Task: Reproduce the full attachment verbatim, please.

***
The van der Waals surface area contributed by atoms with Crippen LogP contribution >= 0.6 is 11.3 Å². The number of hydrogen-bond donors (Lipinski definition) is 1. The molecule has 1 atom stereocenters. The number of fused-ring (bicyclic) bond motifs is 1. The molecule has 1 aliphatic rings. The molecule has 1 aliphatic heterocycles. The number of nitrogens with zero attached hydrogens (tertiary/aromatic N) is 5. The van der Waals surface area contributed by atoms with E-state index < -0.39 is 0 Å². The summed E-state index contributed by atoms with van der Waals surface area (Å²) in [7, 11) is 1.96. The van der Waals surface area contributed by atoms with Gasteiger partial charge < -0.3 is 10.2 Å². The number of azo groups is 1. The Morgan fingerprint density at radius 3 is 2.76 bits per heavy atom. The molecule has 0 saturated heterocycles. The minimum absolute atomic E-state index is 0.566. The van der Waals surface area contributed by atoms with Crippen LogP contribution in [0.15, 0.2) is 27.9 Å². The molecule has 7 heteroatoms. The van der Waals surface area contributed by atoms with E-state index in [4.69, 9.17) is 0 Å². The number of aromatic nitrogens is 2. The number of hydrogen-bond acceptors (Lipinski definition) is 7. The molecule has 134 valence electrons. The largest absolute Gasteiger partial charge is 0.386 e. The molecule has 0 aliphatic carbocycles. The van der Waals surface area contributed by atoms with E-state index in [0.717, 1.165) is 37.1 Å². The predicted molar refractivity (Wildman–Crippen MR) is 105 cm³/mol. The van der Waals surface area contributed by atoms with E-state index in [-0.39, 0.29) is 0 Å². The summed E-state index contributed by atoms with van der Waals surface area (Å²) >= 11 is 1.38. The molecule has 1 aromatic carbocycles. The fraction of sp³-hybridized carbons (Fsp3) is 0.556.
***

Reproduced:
The van der Waals surface area contributed by atoms with Crippen LogP contribution >= 0.6 is 11.3 Å². The number of hydrogen-bond donors (Lipinski definition) is 1. The molecule has 1 atom stereocenters. The number of fused-ring (bicyclic) bond motifs is 1. The molecule has 1 aliphatic rings. The molecule has 1 aliphatic heterocycles. The number of nitrogens with zero attached hydrogens (tertiary/aromatic N) is 5. The van der Waals surface area contributed by atoms with E-state index < -0.39 is 0 Å². The summed E-state index contributed by atoms with van der Waals surface area (Å²) in [7, 11) is 1.96. The van der Waals surface area contributed by atoms with Gasteiger partial charge < -0.3 is 10.2 Å². The number of azo groups is 1. The Morgan fingerprint density at radius 3 is 2.76 bits per heavy atom. The molecule has 0 saturated heterocycles. The minimum absolute atomic E-state index is 0.566. The van der Waals surface area contributed by atoms with Crippen LogP contribution in [0.15, 0.2) is 27.9 Å². The molecule has 7 heteroatoms. The van der Waals surface area contributed by atoms with E-state index in [4.69, 9.17) is 0 Å². The number of aromatic nitrogens is 2. The number of hydrogen-bond acceptors (Lipinski definition) is 7. The molecule has 134 valence electrons. The largest absolute Gasteiger partial charge is 0.386 e. The molecule has 0 aliphatic carbocycles. The van der Waals surface area contributed by atoms with E-state index in [0.717, 1.165) is 37.1 Å². The predicted molar refractivity (Wildman–Crippen MR) is 105 cm³/mol. The van der Waals surface area contributed by atoms with E-state index in [-0.39, 0.29) is 0 Å². The summed E-state index contributed by atoms with van der Waals surface area (Å²) >= 11 is 1.38. The molecule has 1 aromatic carbocycles. The fraction of sp³-hybridized carbons (Fsp3) is 0.556.